uncommon books at the intersection of art & literature

Sophie Calle

"Most books, most artworks, are so civilized, they hardly matter. They exist in the realm of please and thank you. But art at its best is a kind of gamble with civility, with ethics, with boundaries, with good citizenship, and with the question of what we can endure in life, and death."

—Sheila Heti on Sophie Calle in THE BELIEVER


HB  |  5.25 x 7.5  |  104 pgs  |  color and b+w

$29.95 —
Add to Cart.

"I found an address book on the Rue des Martyrs ... I will contact the people whose names are noted down. I will tell them, “I found an address book on the street by chance. Your number was in it. I’d like to meet you.” ... Thus, I will get to know this man through his friends and acquaintances. I will try to discover who he is without ever meeting him."

Sophie Calle, The Address Book

Sophie Calle’s written accounts of her encounters with Pierre D.’s friends and acquaintances—juxtaposed with her photographs—originally appeared as serial in the French newspaper Libération over the course of one month in 1983.

Siglio has published The Address Book, a key and controversial work in Calle’s oeuvre, for the first time in its entirety in English as a beautiful trade edition artist’s book, designed in collaboration with the artist.

Part conceptual art, part character study, part confession, part essay, Sophie Calle’s The Address Book is, above all, a prism through which desire and the elusory, persona and identity, the private and the public, knowledge and the unknown are refracted in luminous and provocative ways.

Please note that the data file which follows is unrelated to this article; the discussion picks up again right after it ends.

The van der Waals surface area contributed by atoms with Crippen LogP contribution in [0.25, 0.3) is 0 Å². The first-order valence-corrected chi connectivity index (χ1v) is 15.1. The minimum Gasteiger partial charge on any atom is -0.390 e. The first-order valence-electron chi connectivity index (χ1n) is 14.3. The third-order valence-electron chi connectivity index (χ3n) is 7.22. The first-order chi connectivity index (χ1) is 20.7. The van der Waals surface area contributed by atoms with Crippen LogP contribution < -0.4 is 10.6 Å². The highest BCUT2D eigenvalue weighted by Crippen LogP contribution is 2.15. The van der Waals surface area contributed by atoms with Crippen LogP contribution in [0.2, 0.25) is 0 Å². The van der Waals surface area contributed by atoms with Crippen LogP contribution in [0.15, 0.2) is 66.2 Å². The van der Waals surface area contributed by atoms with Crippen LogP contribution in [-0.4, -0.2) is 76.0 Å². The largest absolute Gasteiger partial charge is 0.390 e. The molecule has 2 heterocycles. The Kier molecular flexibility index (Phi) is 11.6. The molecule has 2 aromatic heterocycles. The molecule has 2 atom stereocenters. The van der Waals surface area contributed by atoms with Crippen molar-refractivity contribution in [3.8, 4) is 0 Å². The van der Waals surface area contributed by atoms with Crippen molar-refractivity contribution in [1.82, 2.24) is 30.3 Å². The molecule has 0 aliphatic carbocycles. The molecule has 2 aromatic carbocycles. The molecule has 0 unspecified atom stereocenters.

More about the book and Sophie Calle.


HB  |  5.5 x 8  |  96 pgs  |  color and b+w

$34.95 — Add to Cart First edition, very limited stock. 

"For months I followed strangers on the street. For the pleasure of following them, not because they particularly interested me. I photographed them without their knowledge, took note of their movements, then finally lost sight of them and forgot them. At the end of January 1980, on the streets of Paris, I followed a man whom I lost sight of a few minutes later in the crowd. That very evening, quite by chance, he was introduced to me at an opening. During the course of our conversation, he told me he was planning an imminent trip to Venice. I decided to follow him."

—Sophie Calle, Suite Vénitienne
Calle notates, in diaristic, time-stamped entries, her surveillance of Henri B. in Venice. She also carefully observes her own emotions as she searches for, finds and follows him. Intentionally losing herself as she wanders the labyrinthine streets of Venice, the city becomes a repository of her desires.

Her investigation is both methodical (calling every hotel, visiting the police station) and arbitrary (sometimes following a stranger—a flower delivery boy, for instance—hoping someone might lead her to him). She sometimes tells the truth (when she enlists Venetian friends of her own friends who lend a phone, a look-out point, and make inquiries on her behalf). And sometimes she does not, inventing stories to entice strangers to come to her aid.

Once she does find him and follows him, “what we see,” as Larry Rinder writes in his essay “Sophie Calle and the Practice of Doubt,” “is not the object in closer view but the measure of the distance in between.”

More about the book and Sophie Calle.